Foreign policy bears resemblance with the views of political elites of a country. Initially, Pt. Nehru’s personality had a significant influence on the formulation and implementation of India’s foreign policy. He wanted to project himself as a champion of world peace so he gave an ideal content to the country’s foreign policy.

a. It is in this context that Nehru always desired peace not merely as an ideal but also as an essential condition for its own security. According to Pt. Nehru, peace for India was not ‘Specific Neutralism’ but an active positive approach towards international relations and problems, leading to the easing of tensions by means of resolving disputes.

b. Being the chief architect of India’s foreign policy, Pt Nehru’s ideology guided India’s foreign policy principles. We may give an example of how Pt. Nehru aptly remarked that anti-colonialism and anti-imperialism are the kernels of India’s foreign policy and, accordingly, conducted external relations. For instance, India openly supported the anti-colonial movement in many parts of Asia and Africa. India also raised its voice against Pakistan when latter was trying to crush the people of Bangladesh in 1971.

c. This is one of the main characteristics of India’s foreign policy. NAM was a reaction to the cold war politics, whereby newly independent countries decided not to align themselves with either of the blocs and not become part of their arms race. They instead decided to help in reducing the tensed atmosphere.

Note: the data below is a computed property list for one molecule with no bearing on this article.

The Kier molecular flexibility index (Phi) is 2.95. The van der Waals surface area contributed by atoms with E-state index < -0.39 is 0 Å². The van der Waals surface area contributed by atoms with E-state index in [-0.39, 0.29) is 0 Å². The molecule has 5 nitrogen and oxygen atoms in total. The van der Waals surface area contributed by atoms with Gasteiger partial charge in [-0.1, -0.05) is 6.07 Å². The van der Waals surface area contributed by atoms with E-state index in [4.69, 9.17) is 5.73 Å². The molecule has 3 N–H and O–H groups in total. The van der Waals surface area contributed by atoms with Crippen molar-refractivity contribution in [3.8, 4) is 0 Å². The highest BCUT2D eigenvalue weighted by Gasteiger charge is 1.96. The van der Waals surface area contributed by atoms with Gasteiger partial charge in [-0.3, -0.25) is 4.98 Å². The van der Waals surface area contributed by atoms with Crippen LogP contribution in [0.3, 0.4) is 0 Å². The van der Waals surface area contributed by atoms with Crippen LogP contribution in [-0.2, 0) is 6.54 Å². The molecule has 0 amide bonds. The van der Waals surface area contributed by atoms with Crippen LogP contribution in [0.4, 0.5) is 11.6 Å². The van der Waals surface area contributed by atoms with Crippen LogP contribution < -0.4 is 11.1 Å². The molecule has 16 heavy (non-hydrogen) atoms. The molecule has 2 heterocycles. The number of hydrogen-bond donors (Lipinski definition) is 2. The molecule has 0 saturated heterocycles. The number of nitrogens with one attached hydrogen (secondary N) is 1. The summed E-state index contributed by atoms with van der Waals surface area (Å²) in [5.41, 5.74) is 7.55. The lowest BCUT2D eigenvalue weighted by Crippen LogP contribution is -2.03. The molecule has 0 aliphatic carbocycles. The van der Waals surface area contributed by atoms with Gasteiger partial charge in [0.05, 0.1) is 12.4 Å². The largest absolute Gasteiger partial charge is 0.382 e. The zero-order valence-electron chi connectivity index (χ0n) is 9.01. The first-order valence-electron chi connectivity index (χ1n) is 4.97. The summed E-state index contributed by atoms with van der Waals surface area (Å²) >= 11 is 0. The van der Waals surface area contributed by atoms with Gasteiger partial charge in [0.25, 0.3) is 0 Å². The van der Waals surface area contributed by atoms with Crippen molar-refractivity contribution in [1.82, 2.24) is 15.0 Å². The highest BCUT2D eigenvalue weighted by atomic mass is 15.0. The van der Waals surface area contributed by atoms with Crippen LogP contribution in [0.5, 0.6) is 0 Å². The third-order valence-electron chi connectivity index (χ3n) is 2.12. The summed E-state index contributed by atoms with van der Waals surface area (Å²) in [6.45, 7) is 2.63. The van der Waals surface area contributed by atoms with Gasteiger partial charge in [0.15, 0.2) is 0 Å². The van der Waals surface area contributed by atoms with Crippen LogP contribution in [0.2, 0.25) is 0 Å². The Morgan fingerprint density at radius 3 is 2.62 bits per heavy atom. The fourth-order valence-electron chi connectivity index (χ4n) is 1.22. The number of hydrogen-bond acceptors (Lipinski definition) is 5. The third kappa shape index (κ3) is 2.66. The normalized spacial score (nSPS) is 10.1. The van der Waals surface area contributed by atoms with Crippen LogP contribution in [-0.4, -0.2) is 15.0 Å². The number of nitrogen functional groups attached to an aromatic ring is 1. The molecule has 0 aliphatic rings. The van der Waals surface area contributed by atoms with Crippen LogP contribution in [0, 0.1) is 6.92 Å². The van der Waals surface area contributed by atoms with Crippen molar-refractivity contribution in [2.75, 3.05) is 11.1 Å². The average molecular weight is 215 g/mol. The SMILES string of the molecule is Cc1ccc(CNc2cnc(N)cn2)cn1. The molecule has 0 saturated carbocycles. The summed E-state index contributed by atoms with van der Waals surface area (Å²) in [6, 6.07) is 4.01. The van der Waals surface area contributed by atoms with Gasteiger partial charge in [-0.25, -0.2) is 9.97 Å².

d. The Panchsheel agreement signed with China in 1954 has been reiterated time and again. It also regulates India’s relations with other countries.

e. It was after the Chinese aggression in 1962 that the foreign policy of India was given a pragmatic approach as a result of which, it could fight thee war with Pakistan. Apart from Nehru, India’s foreign policy has also been influenced by Sardar Patel, Gandhi, Krishna Menon and Mrs. Indira Gandhi.


SECTION B 


1. What are the main features of Indian foreign Policy?
2. Highlight important changes in India Foreign policy since 1991.
3. Describe the nature of India Foreign policy during the Cold War.


SECTION C


1. Describe the main goals of India’s Foreign Policy.
2. Why India did not sign the Nuclear Non –Proliferation Treaty?
3. What was Afro -Asian Unity?
4. The Panchsheel Agreement
5. The Tashkent Agreement


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IGNOU Instructions for the BPSE 142 INDIA’S FOREIGN POLICY IN A GLOBALISING
WOLRD
Solved Assignment 2022-23

IGNOU BPSE 142 Solved Assignment 2022-2023 Download Free  Before attempting the assignment, please read the following instructions carefully.

  1. Read the detailed instructions about the assignment given in the Handbook and Programme Guide.
  2. Write your enrolment number, name, full address and date on the top right corner of the first page of your response sheet(s).
  3. Write the course title, assignment number and the name of the study centre you are attached to in the centre of the first page of your response sheet(s).